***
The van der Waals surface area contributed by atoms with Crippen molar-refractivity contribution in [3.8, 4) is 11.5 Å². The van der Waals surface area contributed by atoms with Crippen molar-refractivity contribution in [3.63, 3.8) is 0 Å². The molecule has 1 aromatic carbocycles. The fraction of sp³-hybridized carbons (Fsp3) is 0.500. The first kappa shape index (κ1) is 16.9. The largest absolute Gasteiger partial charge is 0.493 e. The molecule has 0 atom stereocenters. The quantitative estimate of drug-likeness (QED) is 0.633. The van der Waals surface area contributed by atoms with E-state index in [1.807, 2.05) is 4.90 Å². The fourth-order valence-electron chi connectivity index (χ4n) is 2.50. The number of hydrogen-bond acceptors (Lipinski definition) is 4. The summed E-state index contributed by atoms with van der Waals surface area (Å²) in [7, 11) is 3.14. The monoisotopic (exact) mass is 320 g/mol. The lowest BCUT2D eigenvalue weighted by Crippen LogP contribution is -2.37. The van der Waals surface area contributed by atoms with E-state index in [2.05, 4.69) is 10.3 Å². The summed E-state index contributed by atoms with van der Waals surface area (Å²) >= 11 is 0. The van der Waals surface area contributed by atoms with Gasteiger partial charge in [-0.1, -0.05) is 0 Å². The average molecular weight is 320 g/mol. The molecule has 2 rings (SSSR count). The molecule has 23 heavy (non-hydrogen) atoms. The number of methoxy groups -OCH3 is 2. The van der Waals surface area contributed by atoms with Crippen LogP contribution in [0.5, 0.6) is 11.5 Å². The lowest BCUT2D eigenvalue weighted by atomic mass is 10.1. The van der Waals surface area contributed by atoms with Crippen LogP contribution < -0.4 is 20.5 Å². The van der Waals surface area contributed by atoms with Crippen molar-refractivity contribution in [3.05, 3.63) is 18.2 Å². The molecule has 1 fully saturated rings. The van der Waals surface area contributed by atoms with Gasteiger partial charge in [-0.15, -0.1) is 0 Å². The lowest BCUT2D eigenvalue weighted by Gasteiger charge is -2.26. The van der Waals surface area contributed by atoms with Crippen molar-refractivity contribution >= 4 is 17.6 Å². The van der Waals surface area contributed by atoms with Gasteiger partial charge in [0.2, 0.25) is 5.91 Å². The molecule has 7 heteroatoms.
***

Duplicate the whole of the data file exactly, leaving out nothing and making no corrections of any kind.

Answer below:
The van der Waals surface area contributed by atoms with Crippen molar-refractivity contribution in [3.8, 4) is 11.5 Å². The van der Waals surface area contributed by atoms with Crippen molar-refractivity contribution in [3.63, 3.8) is 0 Å². The molecule has 1 aromatic carbocycles. The fraction of sp³-hybridized carbons (Fsp3) is 0.500. The first kappa shape index (κ1) is 16.9. The largest absolute Gasteiger partial charge is 0.493 e. The molecule has 0 atom stereocenters. The quantitative estimate of drug-likeness (QED) is 0.633. The van der Waals surface area contributed by atoms with E-state index in [1.807, 2.05) is 4.90 Å². The fourth-order valence-electron chi connectivity index (χ4n) is 2.50. The number of hydrogen-bond acceptors (Lipinski definition) is 4. The summed E-state index contributed by atoms with van der Waals surface area (Å²) in [7, 11) is 3.14. The monoisotopic (exact) mass is 320 g/mol. The lowest BCUT2D eigenvalue weighted by Crippen LogP contribution is -2.37. The van der Waals surface area contributed by atoms with E-state index in [2.05, 4.69) is 10.3 Å². The summed E-state index contributed by atoms with van der Waals surface area (Å²) >= 11 is 0. The van der Waals surface area contributed by atoms with Gasteiger partial charge in [-0.1, -0.05) is 0 Å². The average molecular weight is 320 g/mol. The molecule has 2 rings (SSSR count). The molecule has 23 heavy (non-hydrogen) atoms. The number of methoxy groups -OCH3 is 2. The van der Waals surface area contributed by atoms with Crippen LogP contribution in [0.5, 0.6) is 11.5 Å². The lowest BCUT2D eigenvalue weighted by atomic mass is 10.1. The van der Waals surface area contributed by atoms with Crippen LogP contribution < -0.4 is 20.5 Å². The van der Waals surface area contributed by atoms with Crippen molar-refractivity contribution in [3.05, 3.63) is 18.2 Å². The molecule has 1 fully saturated rings. The van der Waals surface area contributed by atoms with Gasteiger partial charge in [-0.15, -0.1) is 0 Å². The lowest BCUT2D eigenvalue weighted by Gasteiger charge is -2.26. The van der Waals surface area contributed by atoms with Crippen molar-refractivity contribution >= 4 is 17.6 Å². The van der Waals surface area contributed by atoms with Gasteiger partial charge in [0.2, 0.25) is 5.91 Å². The molecule has 7 heteroatoms.